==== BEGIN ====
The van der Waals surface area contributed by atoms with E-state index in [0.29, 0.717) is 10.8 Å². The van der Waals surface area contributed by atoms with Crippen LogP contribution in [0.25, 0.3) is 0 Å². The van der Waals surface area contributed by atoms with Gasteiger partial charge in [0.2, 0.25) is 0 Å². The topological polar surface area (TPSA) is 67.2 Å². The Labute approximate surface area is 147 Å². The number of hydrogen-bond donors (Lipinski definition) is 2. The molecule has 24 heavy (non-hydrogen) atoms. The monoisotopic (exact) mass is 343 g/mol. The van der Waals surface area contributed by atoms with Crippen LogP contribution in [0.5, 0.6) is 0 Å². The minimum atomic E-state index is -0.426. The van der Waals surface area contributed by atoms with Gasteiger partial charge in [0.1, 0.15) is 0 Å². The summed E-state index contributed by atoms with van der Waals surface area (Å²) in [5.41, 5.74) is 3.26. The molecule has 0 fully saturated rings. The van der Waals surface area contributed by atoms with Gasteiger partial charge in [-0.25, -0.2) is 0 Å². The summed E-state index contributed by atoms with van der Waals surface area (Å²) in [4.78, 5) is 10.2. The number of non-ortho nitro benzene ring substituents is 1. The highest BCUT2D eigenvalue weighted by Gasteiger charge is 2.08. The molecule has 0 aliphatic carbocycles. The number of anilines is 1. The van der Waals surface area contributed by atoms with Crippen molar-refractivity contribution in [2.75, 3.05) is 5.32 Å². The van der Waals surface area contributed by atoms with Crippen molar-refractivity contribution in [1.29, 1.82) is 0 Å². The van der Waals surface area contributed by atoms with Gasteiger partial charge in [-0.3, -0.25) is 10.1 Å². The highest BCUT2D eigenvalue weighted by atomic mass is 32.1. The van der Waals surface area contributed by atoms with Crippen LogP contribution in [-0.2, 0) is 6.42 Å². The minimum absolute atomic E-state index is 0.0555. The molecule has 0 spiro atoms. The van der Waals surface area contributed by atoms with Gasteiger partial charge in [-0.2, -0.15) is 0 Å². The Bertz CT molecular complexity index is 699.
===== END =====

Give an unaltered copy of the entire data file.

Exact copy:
The van der Waals surface area contributed by atoms with E-state index in [0.29, 0.717) is 10.8 Å². The van der Waals surface area contributed by atoms with Crippen LogP contribution in [0.25, 0.3) is 0 Å². The van der Waals surface area contributed by atoms with Gasteiger partial charge in [0.2, 0.25) is 0 Å². The topological polar surface area (TPSA) is 67.2 Å². The Labute approximate surface area is 147 Å². The number of hydrogen-bond donors (Lipinski definition) is 2. The molecule has 24 heavy (non-hydrogen) atoms. The monoisotopic (exact) mass is 343 g/mol. The van der Waals surface area contributed by atoms with Crippen LogP contribution in [0.5, 0.6) is 0 Å². The minimum atomic E-state index is -0.426. The van der Waals surface area contributed by atoms with Gasteiger partial charge in [0.1, 0.15) is 0 Å². The summed E-state index contributed by atoms with van der Waals surface area (Å²) in [5.41, 5.74) is 3.26. The molecule has 0 fully saturated rings. The van der Waals surface area contributed by atoms with Gasteiger partial charge in [-0.25, -0.2) is 0 Å². The summed E-state index contributed by atoms with van der Waals surface area (Å²) in [4.78, 5) is 10.2. The number of non-ortho nitro benzene ring substituents is 1. The highest BCUT2D eigenvalue weighted by Gasteiger charge is 2.08. The molecule has 0 aliphatic carbocycles. The number of anilines is 1. The van der Waals surface area contributed by atoms with Crippen molar-refractivity contribution in [2.75, 3.05) is 5.32 Å². The van der Waals surface area contributed by atoms with Crippen molar-refractivity contribution in [1.29, 1.82) is 0 Å². The van der Waals surface area contributed by atoms with Gasteiger partial charge in [-0.3, -0.25) is 10.1 Å². The highest BCUT2D eigenvalue weighted by atomic mass is 32.1. The van der Waals surface area contributed by atoms with Crippen LogP contribution in [-0.2, 0) is 6.42 Å². The minimum absolute atomic E-state index is 0.0555. The molecule has 0 spiro atoms. The van der Waals surface area contributed by atoms with Gasteiger partial charge in [-0.2, -0.15) is 0 Å². The Bertz CT molecular complexity index is 699.